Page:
Kelly then took aim at “one of the latest lies” which claims that pro-lifers don’t care about the well-being of children after their birth. “Nothing could be further from the truth,” he said, adding that the Knights have partnered with pro-life pregnancy centers to provide many resources, but that “now is the time to do even more.”
Doing more includes the Knights’ new initiative Aid and Support After Pregnancy, he said, in which the Supreme Council encourages local councils to increase donations to pro-life pregnancy centers. ASAP entails a 20% donation match from the Supreme Council.
Protecting families and religious freedom through faith
Kelly said that there are other challenges that need to be addressed in society. “We see it in the denial of human dignity. We see it in the blatant attempts to redefine the human person — and to push this radical agenda on our children,” he said. Kelly also said that religious freedom is at risk.
The Knights are called to trust in God and step into the breach to face these challenges head on, he said. Being a Knight “means drawing closer to the person of Jesus Christ, our King.”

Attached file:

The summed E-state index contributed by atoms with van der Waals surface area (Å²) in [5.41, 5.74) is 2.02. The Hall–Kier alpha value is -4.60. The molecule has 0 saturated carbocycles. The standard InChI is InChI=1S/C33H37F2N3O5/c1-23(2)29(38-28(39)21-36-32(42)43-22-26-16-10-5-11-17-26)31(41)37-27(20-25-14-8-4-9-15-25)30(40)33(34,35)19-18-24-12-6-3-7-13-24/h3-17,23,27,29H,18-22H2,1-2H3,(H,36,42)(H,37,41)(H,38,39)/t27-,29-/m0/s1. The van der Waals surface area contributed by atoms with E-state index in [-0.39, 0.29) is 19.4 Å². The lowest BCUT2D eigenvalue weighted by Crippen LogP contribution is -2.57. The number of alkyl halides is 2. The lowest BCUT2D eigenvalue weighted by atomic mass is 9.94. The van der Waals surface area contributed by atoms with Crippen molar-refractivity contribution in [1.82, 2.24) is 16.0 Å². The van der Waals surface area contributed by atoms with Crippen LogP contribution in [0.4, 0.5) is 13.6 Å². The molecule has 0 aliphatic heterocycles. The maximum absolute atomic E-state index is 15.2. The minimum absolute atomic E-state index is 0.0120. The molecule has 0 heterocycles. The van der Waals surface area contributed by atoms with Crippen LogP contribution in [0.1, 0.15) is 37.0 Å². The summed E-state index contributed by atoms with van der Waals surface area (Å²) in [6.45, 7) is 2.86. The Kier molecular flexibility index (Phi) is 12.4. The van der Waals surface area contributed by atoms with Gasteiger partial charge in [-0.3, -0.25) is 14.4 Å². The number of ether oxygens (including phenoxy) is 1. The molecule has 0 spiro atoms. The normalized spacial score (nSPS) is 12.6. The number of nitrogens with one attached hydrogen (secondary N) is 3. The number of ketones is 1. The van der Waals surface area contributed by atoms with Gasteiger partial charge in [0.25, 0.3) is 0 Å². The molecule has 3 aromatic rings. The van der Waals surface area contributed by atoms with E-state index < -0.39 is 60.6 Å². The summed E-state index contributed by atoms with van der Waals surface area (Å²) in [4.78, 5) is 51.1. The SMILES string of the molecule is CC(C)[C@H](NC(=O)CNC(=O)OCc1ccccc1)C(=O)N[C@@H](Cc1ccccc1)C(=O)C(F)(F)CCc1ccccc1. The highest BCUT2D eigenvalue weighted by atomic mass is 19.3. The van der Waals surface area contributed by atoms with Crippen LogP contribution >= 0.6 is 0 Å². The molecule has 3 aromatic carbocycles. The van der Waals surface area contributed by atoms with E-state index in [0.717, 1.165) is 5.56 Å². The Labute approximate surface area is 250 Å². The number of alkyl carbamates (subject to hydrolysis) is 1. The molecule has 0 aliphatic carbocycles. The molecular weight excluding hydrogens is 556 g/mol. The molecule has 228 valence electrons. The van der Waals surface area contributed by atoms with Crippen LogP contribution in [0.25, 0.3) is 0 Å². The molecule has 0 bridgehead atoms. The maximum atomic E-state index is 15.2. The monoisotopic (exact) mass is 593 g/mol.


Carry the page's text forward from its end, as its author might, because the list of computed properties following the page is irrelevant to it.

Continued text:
Kelly said that the Knights have pledged $1 million to the U.S. bishops’ National Eucharistic Revival. Kelly added that evangelization is “one of my top priorities,” and there is a “special urgency” for it today.
Noting a crisis of faith in the Church, Kelly announced a discipleship and evangelization initiative that was piloted in Tennessee. Kelly told CNA Sunday that the initiative includes training for councils on how to evangelize, speak about the faith, and bring people in.
Outreach to a new demographic
Kelly said the Knights are taking strides to engage more Hispanics in the organization.
There are already many Hispanic Knights, he said, but he believes the Knights should have many more. The Knights are “intentionally cultivating” Latino leaders within the organization in order to achieve this goal, he said.
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Concluding his speech with the Knights’ efforts in Ukraine, Kelly said that the Knights have over 19,000 members within the Eastern European country.
He noted that “many of our brother knights are on the frontlines even now.”
At least two members of the Knights have died in battle: Petro Popovych of Council 15804 in Kolomiya, and Oleh Vorobiov of Council 17651 in Lviv.
“We pray for their families. We commend their souls to the Lord, “ Kelly said.
Kelly said that through the order’s Ukraine Solidarity Fund, it has raised almost $19 million in relief efforts. The Knights have also set up K of C Charity Convoys which ship humanitarian aid from Poland to Ukraine, he said.
Crediting the efforts of the Knights in Poland, the order has also set up K of C Mercy Centers which provide both material and spiritual support, Kelly said. Kelly visited Ukraine and said that “I will always remember what I saw. And I will never forget the courage I saw in Ukrainian Knights.”